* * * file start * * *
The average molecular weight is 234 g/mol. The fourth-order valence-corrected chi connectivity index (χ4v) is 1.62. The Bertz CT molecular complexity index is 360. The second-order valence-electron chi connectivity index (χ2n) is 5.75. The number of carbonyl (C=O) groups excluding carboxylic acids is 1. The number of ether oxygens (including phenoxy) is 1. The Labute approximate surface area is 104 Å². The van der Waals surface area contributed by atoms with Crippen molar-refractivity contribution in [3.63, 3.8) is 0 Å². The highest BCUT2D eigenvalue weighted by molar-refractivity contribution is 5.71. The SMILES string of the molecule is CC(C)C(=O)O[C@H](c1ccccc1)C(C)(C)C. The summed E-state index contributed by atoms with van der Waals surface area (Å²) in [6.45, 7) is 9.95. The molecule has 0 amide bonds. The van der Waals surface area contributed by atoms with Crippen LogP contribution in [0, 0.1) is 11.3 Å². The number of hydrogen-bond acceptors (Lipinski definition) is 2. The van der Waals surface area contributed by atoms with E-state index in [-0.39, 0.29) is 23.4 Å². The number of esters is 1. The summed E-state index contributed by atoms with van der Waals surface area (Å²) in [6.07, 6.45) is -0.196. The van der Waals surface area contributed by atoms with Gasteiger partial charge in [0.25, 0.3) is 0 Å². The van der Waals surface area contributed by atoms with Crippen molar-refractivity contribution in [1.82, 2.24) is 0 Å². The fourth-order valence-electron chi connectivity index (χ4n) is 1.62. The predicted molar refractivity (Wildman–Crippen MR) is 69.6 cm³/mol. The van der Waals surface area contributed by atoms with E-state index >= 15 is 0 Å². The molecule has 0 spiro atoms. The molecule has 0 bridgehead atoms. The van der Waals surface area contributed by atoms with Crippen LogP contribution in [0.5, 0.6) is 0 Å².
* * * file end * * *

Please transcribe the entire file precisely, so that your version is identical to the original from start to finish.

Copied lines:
The average molecular weight is 234 g/mol. The fourth-order valence-corrected chi connectivity index (χ4v) is 1.62. The Bertz CT molecular complexity index is 360. The second-order valence-electron chi connectivity index (χ2n) is 5.75. The number of carbonyl (C=O) groups excluding carboxylic acids is 1. The number of ether oxygens (including phenoxy) is 1. The Labute approximate surface area is 104 Å². The van der Waals surface area contributed by atoms with Crippen molar-refractivity contribution in [3.63, 3.8) is 0 Å². The highest BCUT2D eigenvalue weighted by molar-refractivity contribution is 5.71. The SMILES string of the molecule is CC(C)C(=O)O[C@H](c1ccccc1)C(C)(C)C. The summed E-state index contributed by atoms with van der Waals surface area (Å²) in [6.45, 7) is 9.95. The molecule has 0 amide bonds. The van der Waals surface area contributed by atoms with Crippen LogP contribution in [0, 0.1) is 11.3 Å². The number of hydrogen-bond acceptors (Lipinski definition) is 2. The van der Waals surface area contributed by atoms with E-state index in [-0.39, 0.29) is 23.4 Å². The number of esters is 1. The summed E-state index contributed by atoms with van der Waals surface area (Å²) in [6.07, 6.45) is -0.196. The van der Waals surface area contributed by atoms with Gasteiger partial charge in [0.25, 0.3) is 0 Å². The van der Waals surface area contributed by atoms with Crippen molar-refractivity contribution in [1.82, 2.24) is 0 Å². The fourth-order valence-electron chi connectivity index (χ4n) is 1.62. The predicted molar refractivity (Wildman–Crippen MR) is 69.6 cm³/mol. The van der Waals surface area contributed by atoms with E-state index >= 15 is 0 Å². The molecule has 0 spiro atoms. The molecule has 0 bridgehead atoms. The van der Waals surface area contributed by atoms with Crippen LogP contribution in [0.5, 0.6) is 0 Å².